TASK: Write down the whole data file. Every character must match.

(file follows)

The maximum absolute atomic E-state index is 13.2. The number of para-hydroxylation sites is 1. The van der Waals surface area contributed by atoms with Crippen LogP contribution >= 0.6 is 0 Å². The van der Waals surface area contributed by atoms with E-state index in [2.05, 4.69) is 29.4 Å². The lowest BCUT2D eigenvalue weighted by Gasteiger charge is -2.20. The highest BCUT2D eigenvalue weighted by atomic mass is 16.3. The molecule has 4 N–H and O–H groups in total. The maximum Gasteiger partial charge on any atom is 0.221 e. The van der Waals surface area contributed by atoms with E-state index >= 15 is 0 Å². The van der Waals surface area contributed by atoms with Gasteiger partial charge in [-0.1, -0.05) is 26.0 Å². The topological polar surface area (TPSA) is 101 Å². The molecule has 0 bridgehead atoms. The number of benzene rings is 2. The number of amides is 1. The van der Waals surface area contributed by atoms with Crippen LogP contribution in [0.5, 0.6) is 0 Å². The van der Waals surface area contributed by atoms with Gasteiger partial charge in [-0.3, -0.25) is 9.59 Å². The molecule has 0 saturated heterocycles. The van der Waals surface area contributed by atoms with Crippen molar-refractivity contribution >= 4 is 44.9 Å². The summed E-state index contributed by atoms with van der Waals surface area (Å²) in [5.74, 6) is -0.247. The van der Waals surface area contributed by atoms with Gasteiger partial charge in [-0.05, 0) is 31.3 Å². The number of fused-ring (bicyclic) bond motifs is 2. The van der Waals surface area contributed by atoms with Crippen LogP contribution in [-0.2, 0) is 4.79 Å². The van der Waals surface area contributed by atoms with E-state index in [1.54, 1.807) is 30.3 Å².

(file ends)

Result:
The maximum absolute atomic E-state index is 13.2. The number of para-hydroxylation sites is 1. The van der Waals surface area contributed by atoms with Crippen LogP contribution >= 0.6 is 0 Å². The van der Waals surface area contributed by atoms with E-state index in [2.05, 4.69) is 29.4 Å². The lowest BCUT2D eigenvalue weighted by Gasteiger charge is -2.20. The highest BCUT2D eigenvalue weighted by atomic mass is 16.3. The molecule has 4 N–H and O–H groups in total. The maximum Gasteiger partial charge on any atom is 0.221 e. The van der Waals surface area contributed by atoms with E-state index >= 15 is 0 Å². The van der Waals surface area contributed by atoms with Gasteiger partial charge in [-0.1, -0.05) is 26.0 Å². The topological polar surface area (TPSA) is 101 Å². The molecule has 0 bridgehead atoms. The number of benzene rings is 2. The number of amides is 1. The van der Waals surface area contributed by atoms with Crippen LogP contribution in [0.5, 0.6) is 0 Å². The van der Waals surface area contributed by atoms with Gasteiger partial charge in [-0.3, -0.25) is 9.59 Å². The molecule has 0 saturated heterocycles. The van der Waals surface area contributed by atoms with Crippen molar-refractivity contribution >= 4 is 44.9 Å². The summed E-state index contributed by atoms with van der Waals surface area (Å²) in [5.74, 6) is -0.247. The van der Waals surface area contributed by atoms with Gasteiger partial charge in [-0.05, 0) is 31.3 Å². The number of fused-ring (bicyclic) bond motifs is 2. The van der Waals surface area contributed by atoms with Crippen LogP contribution in [-0.2, 0) is 4.79 Å². The van der Waals surface area contributed by atoms with E-state index in [1.54, 1.807) is 30.3 Å².